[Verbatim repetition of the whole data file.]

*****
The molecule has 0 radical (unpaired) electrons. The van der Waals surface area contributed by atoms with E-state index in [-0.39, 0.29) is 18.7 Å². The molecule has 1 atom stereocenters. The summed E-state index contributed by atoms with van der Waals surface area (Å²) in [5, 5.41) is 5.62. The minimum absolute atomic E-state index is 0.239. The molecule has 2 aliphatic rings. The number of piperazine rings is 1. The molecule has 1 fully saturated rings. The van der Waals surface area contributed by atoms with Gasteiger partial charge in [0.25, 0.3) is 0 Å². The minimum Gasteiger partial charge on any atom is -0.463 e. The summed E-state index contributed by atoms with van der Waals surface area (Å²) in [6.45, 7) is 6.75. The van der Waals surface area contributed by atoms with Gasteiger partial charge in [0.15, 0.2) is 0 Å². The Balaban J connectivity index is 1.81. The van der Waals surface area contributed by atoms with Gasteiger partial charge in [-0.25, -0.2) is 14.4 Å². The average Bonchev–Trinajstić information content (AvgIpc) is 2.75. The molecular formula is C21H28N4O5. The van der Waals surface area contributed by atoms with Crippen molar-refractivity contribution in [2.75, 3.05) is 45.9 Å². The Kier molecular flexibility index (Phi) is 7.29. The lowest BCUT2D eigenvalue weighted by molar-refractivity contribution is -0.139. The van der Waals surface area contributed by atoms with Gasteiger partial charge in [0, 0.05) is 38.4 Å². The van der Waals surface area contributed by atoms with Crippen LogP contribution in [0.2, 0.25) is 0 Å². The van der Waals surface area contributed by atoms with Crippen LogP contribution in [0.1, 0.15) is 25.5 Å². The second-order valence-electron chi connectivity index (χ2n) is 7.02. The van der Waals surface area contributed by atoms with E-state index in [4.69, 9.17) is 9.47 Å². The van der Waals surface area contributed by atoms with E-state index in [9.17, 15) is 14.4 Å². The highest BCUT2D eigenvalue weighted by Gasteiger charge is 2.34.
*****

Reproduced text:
The molecule has 0 radical (unpaired) electrons. The van der Waals surface area contributed by atoms with E-state index in [-0.39, 0.29) is 18.7 Å². The molecule has 1 atom stereocenters. The summed E-state index contributed by atoms with van der Waals surface area (Å²) in [5, 5.41) is 5.62. The minimum absolute atomic E-state index is 0.239. The molecule has 2 aliphatic rings. The number of piperazine rings is 1. The molecule has 1 fully saturated rings. The van der Waals surface area contributed by atoms with Gasteiger partial charge in [0.25, 0.3) is 0 Å². The minimum Gasteiger partial charge on any atom is -0.463 e. The summed E-state index contributed by atoms with van der Waals surface area (Å²) in [6.45, 7) is 6.75. The van der Waals surface area contributed by atoms with Gasteiger partial charge in [0.15, 0.2) is 0 Å². The Balaban J connectivity index is 1.81. The van der Waals surface area contributed by atoms with Gasteiger partial charge in [-0.25, -0.2) is 14.4 Å². The average Bonchev–Trinajstić information content (AvgIpc) is 2.75. The molecular formula is C21H28N4O5. The van der Waals surface area contributed by atoms with Crippen molar-refractivity contribution in [2.75, 3.05) is 45.9 Å². The Kier molecular flexibility index (Phi) is 7.29. The lowest BCUT2D eigenvalue weighted by molar-refractivity contribution is -0.139. The van der Waals surface area contributed by atoms with Gasteiger partial charge in [0, 0.05) is 38.4 Å². The van der Waals surface area contributed by atoms with Crippen LogP contribution in [0.2, 0.25) is 0 Å². The van der Waals surface area contributed by atoms with Crippen LogP contribution in [0.1, 0.15) is 25.5 Å². The second-order valence-electron chi connectivity index (χ2n) is 7.02. The van der Waals surface area contributed by atoms with E-state index in [4.69, 9.17) is 9.47 Å². The van der Waals surface area contributed by atoms with E-state index in [9.17, 15) is 14.4 Å². The highest BCUT2D eigenvalue weighted by Gasteiger charge is 2.34.